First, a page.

The DFF Book Club

We’re talking a lot about babies around here.

Although Aisha’s been around for two new additions, she’s so much more aware and interested in what is happening within my tummy and what will actually transpire for Baby D’s birth. In fact, she’s so inquisitive, David mildly enquired whether she could be present for the birth. (Ummm, no.)

While boxing up the books for our move, I’ve kept out all the books that describe how babies are born and their first growth stages. The variation in quality (and information!) has prompted me to share this gem with you — a book that should be in every home library, introduced while the children are toddlers and left for older kids to peruse at their leisure.

Where do babies come from, by Margaret Sheffield
The revised edition includes new illustrations, especially showing the stages of the baby's in-utero growth.

Where do babies come from, by Margaret Sheffield
The illustrations by Sheila Bewley are just gorgeous, making this very useful book into a treasure for the eye.

Where do babies come from, by Margaret Sheffield
The issues of gender differences and growth (from child to adult) are explained very well.

I like the clear writing style: “Boys are different from girls, of course.”

And it is also much easier to read someone else’s words on a squeamish topic rather than answer off-the-bat questions about something kept pretty private. In fact, David was in another room when he heard me reading this book to the kids, and he came in to hear how the author handled the subject of sex:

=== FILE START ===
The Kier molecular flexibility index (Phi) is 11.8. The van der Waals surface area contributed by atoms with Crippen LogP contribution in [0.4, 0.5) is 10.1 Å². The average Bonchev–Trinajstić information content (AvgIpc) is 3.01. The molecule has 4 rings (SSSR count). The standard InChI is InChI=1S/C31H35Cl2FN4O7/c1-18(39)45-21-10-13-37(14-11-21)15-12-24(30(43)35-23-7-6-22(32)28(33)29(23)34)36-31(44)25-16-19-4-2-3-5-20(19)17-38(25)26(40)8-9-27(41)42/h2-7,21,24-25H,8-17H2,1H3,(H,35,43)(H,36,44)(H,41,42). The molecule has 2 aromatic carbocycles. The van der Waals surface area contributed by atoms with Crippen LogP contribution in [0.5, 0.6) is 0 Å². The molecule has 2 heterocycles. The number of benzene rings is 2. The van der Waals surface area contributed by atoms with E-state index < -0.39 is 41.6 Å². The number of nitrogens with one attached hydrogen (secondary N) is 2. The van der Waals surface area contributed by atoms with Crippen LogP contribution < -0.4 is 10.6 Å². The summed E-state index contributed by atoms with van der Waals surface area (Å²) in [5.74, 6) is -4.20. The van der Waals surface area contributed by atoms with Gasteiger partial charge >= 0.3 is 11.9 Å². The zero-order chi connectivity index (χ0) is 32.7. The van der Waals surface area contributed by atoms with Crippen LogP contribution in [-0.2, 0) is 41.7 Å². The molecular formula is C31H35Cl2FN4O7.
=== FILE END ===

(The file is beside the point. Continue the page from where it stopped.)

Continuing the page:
To make a baby, a sperm from the man has to get to one of these eggs in the woman. The only way for sperm to get to an egg is through the woman’s vagina. This is how babies are begun, with the man lying so close to the woman that his penis can fit into her vagina. If one of his sperms can get to one of her eggs, a baby will begin to grow.

Easy! There, I said it. Now the book moves on to the baby’s growth, beautifully illustrated for three stages of growth. From a child’s point of view, the baby at the end of the book is much more interesting than the two naked people lying close together.

Where do babies come from, by Margaret Sheffield
It's fantastic to have such a graphic illustration showing how the majority of babies are born, giving children a clearer idea of what actually happens.

You can find Where do babies come from? on Amazon, but I’m afraid I couldn’t find an Australian online vendor with it in stock. However, I do have an older version, hardback, on my shelves, so leave a comment if you’d like this book in your collection, and I’ll select a random winner!